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Interviews, Facing the Page

Learning English for the Sake of Her Children


 Beowulf SheehanLucy Liu and her two children. Photo: Beowulf SheehanLucy Liu, who emigrated from China to New York City nine years ago, is proud that her two young children speak perfect English.
Now she wants to learn too.

In order to keep up with her kids, Liu is learning to read and write in English for the first time thanks to the free classes at an NYPL Center for Reading and Writing at Seward Park Library in Chinatown.
“I wanted to understand my children in English and help them with their homework,” said Liu, who now aspires to improve her English further so she can look for a job when her children, ages four and six, are older.
“When I used to see books in English I felt so dizzy I couldn’t understand anything. Now the Library is teaching me to read, and I’m learning.”
Those English classes, along with many other essential programs and services, will be greatly curtailed under the city’s $40 million funding cut to the Library.
It has only been a few months, but already Liu has made progress. She can now make her way through some of the center’s beginner adult literacy books and has even written her first essay in English — about her dreams for her family.
“So far, we don’t have a big house to live in, but we can live together so we are all happy,” she wrote in her first piece. “I have a wish. I wish everybody in the world to have a happy family.”
Along with her regular weekly literacy classes, Liu has also discovered the Library’s wealth of free materials for her whole family — from books and DVDs for her kids, to Chinese newspapers and Chinese and American craft books and recipe books for herself — and now comes with her children after school most days.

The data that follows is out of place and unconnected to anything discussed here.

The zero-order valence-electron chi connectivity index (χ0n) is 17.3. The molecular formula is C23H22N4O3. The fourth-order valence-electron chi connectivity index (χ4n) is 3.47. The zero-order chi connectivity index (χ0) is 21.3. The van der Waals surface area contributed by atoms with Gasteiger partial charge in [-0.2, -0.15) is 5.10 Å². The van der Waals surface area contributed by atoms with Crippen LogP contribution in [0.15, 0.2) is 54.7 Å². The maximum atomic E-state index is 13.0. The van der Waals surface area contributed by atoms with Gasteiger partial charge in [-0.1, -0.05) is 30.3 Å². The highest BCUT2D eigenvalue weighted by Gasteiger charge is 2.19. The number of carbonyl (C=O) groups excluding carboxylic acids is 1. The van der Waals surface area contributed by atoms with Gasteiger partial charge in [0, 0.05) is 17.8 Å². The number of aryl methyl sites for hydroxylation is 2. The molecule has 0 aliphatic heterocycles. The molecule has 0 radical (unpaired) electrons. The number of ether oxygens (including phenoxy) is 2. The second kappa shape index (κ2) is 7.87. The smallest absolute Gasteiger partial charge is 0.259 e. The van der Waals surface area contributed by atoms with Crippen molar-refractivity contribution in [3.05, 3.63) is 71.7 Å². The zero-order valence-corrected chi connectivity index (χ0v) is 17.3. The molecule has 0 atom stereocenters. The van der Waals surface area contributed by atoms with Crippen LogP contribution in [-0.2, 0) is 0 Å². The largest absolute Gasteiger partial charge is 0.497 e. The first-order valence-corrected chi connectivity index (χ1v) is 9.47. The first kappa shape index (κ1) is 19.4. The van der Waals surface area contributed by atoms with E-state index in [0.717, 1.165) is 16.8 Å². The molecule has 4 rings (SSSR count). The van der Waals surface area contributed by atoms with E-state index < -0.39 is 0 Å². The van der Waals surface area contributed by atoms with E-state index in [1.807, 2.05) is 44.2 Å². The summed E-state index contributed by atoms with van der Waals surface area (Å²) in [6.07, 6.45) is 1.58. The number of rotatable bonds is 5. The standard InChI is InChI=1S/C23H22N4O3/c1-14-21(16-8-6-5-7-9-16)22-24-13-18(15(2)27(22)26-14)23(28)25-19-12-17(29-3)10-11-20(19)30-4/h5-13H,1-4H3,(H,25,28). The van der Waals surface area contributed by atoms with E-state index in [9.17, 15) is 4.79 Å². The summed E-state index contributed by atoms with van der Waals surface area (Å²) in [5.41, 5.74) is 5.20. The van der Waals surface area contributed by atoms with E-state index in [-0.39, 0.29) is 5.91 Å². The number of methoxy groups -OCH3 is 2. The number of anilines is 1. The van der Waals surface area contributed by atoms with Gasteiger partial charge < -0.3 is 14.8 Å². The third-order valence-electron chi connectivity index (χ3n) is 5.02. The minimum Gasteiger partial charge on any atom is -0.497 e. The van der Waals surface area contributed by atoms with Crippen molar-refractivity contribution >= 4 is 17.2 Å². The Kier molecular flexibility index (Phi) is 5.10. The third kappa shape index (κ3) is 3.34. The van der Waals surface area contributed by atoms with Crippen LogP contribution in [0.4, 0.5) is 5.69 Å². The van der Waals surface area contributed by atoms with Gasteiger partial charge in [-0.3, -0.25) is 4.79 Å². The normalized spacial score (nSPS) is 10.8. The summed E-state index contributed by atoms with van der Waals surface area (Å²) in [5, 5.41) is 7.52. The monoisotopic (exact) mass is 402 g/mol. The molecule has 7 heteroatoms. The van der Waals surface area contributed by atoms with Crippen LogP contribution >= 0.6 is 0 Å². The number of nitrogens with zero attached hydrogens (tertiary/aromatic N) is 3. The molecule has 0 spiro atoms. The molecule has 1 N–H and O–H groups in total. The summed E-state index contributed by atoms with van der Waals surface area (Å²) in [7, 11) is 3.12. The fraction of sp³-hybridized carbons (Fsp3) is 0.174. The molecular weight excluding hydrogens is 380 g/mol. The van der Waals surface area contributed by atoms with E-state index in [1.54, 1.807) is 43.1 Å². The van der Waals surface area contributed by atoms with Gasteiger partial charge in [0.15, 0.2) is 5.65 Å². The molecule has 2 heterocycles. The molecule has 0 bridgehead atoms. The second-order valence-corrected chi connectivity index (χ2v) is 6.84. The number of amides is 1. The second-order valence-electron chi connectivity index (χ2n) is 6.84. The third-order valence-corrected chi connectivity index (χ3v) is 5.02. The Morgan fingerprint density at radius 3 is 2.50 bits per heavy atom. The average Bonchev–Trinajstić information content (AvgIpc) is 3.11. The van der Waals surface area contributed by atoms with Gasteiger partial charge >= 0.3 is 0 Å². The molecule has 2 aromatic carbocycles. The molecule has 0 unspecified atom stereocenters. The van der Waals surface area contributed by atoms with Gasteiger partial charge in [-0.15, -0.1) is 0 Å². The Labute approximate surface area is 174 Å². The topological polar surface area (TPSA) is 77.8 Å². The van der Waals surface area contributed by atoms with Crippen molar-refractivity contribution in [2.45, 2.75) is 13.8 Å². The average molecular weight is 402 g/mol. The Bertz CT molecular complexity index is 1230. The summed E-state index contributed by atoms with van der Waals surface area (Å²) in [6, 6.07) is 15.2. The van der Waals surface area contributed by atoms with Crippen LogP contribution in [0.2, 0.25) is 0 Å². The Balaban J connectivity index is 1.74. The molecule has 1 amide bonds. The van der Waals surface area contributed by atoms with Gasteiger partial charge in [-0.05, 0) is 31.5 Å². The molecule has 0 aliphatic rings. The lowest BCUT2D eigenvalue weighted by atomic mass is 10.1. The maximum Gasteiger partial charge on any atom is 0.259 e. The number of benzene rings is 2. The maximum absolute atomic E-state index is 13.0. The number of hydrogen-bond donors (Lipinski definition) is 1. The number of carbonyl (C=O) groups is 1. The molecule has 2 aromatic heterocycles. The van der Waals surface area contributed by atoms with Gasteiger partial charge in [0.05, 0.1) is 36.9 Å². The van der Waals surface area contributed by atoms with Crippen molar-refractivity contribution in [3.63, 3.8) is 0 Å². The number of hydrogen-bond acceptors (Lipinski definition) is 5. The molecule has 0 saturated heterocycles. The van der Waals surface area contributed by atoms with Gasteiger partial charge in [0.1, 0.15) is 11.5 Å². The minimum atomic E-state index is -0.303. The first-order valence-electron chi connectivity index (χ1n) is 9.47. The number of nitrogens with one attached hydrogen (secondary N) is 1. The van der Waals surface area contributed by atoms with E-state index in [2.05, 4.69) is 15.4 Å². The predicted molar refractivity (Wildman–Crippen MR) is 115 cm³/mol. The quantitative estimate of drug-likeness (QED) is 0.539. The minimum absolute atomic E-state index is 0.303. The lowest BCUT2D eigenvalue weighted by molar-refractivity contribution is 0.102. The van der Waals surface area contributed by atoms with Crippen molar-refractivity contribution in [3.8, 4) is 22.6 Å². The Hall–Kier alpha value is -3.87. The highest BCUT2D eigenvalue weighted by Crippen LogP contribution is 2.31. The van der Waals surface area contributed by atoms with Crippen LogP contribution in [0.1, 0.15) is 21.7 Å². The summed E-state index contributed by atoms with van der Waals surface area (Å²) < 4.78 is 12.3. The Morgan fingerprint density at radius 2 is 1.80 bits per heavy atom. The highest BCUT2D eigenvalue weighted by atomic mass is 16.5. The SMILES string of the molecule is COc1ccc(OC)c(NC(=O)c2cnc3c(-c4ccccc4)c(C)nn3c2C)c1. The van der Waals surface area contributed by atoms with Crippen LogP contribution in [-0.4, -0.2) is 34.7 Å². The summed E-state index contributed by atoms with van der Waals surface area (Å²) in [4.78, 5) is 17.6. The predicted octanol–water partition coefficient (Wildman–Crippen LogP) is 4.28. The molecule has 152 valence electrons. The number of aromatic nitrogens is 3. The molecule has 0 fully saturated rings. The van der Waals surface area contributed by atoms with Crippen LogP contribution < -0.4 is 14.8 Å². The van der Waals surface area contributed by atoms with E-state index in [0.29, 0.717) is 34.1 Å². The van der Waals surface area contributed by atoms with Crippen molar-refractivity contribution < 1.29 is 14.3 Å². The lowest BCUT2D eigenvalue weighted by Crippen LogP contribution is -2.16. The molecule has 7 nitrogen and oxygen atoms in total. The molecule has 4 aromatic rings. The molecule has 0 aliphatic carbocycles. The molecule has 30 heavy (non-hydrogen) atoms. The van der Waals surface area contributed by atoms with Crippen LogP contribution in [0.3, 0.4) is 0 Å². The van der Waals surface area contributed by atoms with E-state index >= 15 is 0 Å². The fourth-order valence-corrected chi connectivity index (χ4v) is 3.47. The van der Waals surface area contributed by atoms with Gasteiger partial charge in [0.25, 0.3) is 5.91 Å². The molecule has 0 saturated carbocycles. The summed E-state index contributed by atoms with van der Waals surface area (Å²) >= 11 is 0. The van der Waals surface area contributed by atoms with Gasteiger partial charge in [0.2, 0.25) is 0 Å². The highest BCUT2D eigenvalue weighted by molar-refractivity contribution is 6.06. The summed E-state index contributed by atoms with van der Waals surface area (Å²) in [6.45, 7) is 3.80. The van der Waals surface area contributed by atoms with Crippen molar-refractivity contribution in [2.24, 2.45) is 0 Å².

“The Library is very helpful for my whole family,” she said, adding that she recently tried her hand at making a new Italian pasta dish for her family thanks to a cookbook she found at Seward Park Library.
“It was good,” she said, “and not very hard.”
Please join Lucy Liu and other NYPL users in speaking out against these crippling cuts, which would close up to 12 neighborhood libraries and reduce others to just four days per week. It takes just a few clicks to send a letter to your elected officials urging them to restore funding. Help save libraries!


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Congratulations and Thank You

Congratulations to Lucy Liu and her fortitude in learning English. She is truly a role model for her children. And thank you to the NYPL for for all you do for all of us as citizens of NYC. We will do all we can so that you can continue to provide the wonderful resources that you do.

Learning English is not an

Learning English is not an entitlement. New york city tax payers fund all these programs. If she wants to learn English for her children, she is more than welcome to pay for a class at a local community college. I am not sure why New York City immigrants feel that the city must pay for such programs because learning English is an individual's responsibility. As a child of Chinese immigrants growing up in a southern state, I can assure you that the vast amount of free programs that New York City offers to immigrants is beyond "Cadillac." Moreover, how does having Chinese newspaper in the library help her with learning English? I think the library is using tax payer's money to purchase Chinese newspapers that she would otherwise consumed on her own. Cutting the library hours to 4 days a week is not a bad idea because the libraries are usually overcrowded, unclean and extremely noisy. The library has turned into a dropoff place for parents who don't want to pay for childcare. I'm willing to bet that the people who are complaining about the library hours cuts don't pay any taxes and get EIC credits. As a tax payer in NYC, I can assure you that if what it takes to balance the budget is to cut library hours, that's fine by me.

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